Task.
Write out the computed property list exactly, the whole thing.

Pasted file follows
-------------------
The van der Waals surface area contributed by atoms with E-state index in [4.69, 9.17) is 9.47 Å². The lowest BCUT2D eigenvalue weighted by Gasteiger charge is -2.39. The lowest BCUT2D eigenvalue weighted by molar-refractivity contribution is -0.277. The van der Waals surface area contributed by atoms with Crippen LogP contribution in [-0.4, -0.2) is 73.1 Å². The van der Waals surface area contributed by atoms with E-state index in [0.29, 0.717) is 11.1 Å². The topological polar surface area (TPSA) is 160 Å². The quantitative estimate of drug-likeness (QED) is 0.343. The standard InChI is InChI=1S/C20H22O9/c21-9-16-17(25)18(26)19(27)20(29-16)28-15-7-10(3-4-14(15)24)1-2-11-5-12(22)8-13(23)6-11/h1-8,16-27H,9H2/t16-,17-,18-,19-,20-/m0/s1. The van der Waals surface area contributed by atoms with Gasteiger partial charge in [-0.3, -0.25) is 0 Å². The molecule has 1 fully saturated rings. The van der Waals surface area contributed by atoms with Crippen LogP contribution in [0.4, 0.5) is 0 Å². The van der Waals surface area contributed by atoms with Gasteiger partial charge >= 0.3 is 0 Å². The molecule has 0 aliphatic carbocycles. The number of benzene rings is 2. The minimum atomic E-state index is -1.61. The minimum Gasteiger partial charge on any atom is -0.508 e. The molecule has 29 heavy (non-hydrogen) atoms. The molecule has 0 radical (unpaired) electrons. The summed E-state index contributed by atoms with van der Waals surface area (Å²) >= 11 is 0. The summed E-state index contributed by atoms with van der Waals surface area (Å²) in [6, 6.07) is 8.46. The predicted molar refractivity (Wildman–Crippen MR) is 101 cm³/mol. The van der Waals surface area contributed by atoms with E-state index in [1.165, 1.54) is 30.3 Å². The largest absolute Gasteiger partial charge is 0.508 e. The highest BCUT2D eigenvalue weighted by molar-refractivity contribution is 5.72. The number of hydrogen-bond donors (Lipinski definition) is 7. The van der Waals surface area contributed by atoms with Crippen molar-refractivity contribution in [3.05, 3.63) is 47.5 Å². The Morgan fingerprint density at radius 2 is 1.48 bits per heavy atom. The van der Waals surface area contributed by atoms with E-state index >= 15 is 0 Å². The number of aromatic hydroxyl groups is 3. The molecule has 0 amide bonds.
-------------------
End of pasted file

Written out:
The van der Waals surface area contributed by atoms with E-state index in [4.69, 9.17) is 9.47 Å². The lowest BCUT2D eigenvalue weighted by Gasteiger charge is -2.39. The lowest BCUT2D eigenvalue weighted by molar-refractivity contribution is -0.277. The van der Waals surface area contributed by atoms with Crippen LogP contribution in [-0.4, -0.2) is 73.1 Å². The van der Waals surface area contributed by atoms with E-state index in [0.29, 0.717) is 11.1 Å². The topological polar surface area (TPSA) is 160 Å². The quantitative estimate of drug-likeness (QED) is 0.343. The standard InChI is InChI=1S/C20H22O9/c21-9-16-17(25)18(26)19(27)20(29-16)28-15-7-10(3-4-14(15)24)1-2-11-5-12(22)8-13(23)6-11/h1-8,16-27H,9H2/t16-,17-,18-,19-,20-/m0/s1. The van der Waals surface area contributed by atoms with Gasteiger partial charge in [-0.3, -0.25) is 0 Å². The molecule has 1 fully saturated rings. The van der Waals surface area contributed by atoms with Crippen LogP contribution in [0.4, 0.5) is 0 Å². The van der Waals surface area contributed by atoms with Gasteiger partial charge >= 0.3 is 0 Å². The molecule has 0 aliphatic carbocycles. The number of benzene rings is 2. The minimum atomic E-state index is -1.61. The minimum Gasteiger partial charge on any atom is -0.508 e. The molecule has 29 heavy (non-hydrogen) atoms. The molecule has 0 radical (unpaired) electrons. The summed E-state index contributed by atoms with van der Waals surface area (Å²) >= 11 is 0. The summed E-state index contributed by atoms with van der Waals surface area (Å²) in [6, 6.07) is 8.46. The predicted molar refractivity (Wildman–Crippen MR) is 101 cm³/mol. The van der Waals surface area contributed by atoms with E-state index in [1.165, 1.54) is 30.3 Å². The largest absolute Gasteiger partial charge is 0.508 e. The highest BCUT2D eigenvalue weighted by molar-refractivity contribution is 5.72. The number of hydrogen-bond donors (Lipinski definition) is 7. The van der Waals surface area contributed by atoms with Crippen molar-refractivity contribution in [3.05, 3.63) is 47.5 Å². The Morgan fingerprint density at radius 2 is 1.48 bits per heavy atom. The van der Waals surface area contributed by atoms with E-state index >= 15 is 0 Å². The number of aromatic hydroxyl groups is 3. The molecule has 0 amide bonds.